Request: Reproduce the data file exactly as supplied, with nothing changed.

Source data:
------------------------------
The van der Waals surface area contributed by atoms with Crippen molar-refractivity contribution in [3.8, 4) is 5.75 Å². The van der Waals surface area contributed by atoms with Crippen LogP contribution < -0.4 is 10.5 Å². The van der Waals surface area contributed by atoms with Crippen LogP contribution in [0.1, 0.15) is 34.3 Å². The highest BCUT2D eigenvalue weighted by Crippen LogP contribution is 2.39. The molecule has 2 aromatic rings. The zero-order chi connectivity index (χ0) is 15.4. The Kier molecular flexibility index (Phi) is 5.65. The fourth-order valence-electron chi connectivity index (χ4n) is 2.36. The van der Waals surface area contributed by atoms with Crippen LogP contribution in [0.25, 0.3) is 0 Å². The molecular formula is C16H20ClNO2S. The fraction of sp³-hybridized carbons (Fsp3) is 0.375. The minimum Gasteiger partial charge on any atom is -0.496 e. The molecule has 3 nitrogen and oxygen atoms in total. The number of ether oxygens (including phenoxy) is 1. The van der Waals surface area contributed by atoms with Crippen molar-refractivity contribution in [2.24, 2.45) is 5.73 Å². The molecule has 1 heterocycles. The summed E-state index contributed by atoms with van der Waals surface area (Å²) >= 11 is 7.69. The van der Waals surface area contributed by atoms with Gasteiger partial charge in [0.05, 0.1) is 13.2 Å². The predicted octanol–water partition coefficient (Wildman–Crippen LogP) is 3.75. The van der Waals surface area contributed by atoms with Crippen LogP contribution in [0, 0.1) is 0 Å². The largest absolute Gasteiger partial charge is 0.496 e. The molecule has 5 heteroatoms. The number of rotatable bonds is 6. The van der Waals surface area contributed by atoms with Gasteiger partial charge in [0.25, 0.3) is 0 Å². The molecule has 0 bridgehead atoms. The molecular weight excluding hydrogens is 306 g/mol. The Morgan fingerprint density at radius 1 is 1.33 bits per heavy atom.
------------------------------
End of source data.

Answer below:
The van der Waals surface area contributed by atoms with Crippen molar-refractivity contribution in [3.8, 4) is 5.75 Å². The van der Waals surface area contributed by atoms with Crippen LogP contribution < -0.4 is 10.5 Å². The van der Waals surface area contributed by atoms with Crippen LogP contribution in [0.1, 0.15) is 34.3 Å². The highest BCUT2D eigenvalue weighted by Crippen LogP contribution is 2.39. The molecule has 2 aromatic rings. The zero-order chi connectivity index (χ0) is 15.4. The Kier molecular flexibility index (Phi) is 5.65. The fourth-order valence-electron chi connectivity index (χ4n) is 2.36. The van der Waals surface area contributed by atoms with Crippen LogP contribution in [0.25, 0.3) is 0 Å². The molecular formula is C16H20ClNO2S. The fraction of sp³-hybridized carbons (Fsp3) is 0.375. The minimum Gasteiger partial charge on any atom is -0.496 e. The molecule has 3 nitrogen and oxygen atoms in total. The number of ether oxygens (including phenoxy) is 1. The van der Waals surface area contributed by atoms with Crippen molar-refractivity contribution in [2.24, 2.45) is 5.73 Å². The molecule has 1 heterocycles. The summed E-state index contributed by atoms with van der Waals surface area (Å²) >= 11 is 7.69. The van der Waals surface area contributed by atoms with Gasteiger partial charge in [0.05, 0.1) is 13.2 Å². The predicted octanol–water partition coefficient (Wildman–Crippen LogP) is 3.75. The van der Waals surface area contributed by atoms with Crippen LogP contribution in [0, 0.1) is 0 Å². The largest absolute Gasteiger partial charge is 0.496 e. The molecule has 5 heteroatoms. The number of rotatable bonds is 6. The van der Waals surface area contributed by atoms with Gasteiger partial charge in [0.25, 0.3) is 0 Å². The molecule has 0 bridgehead atoms. The molecular weight excluding hydrogens is 306 g/mol. The Morgan fingerprint density at radius 1 is 1.33 bits per heavy atom.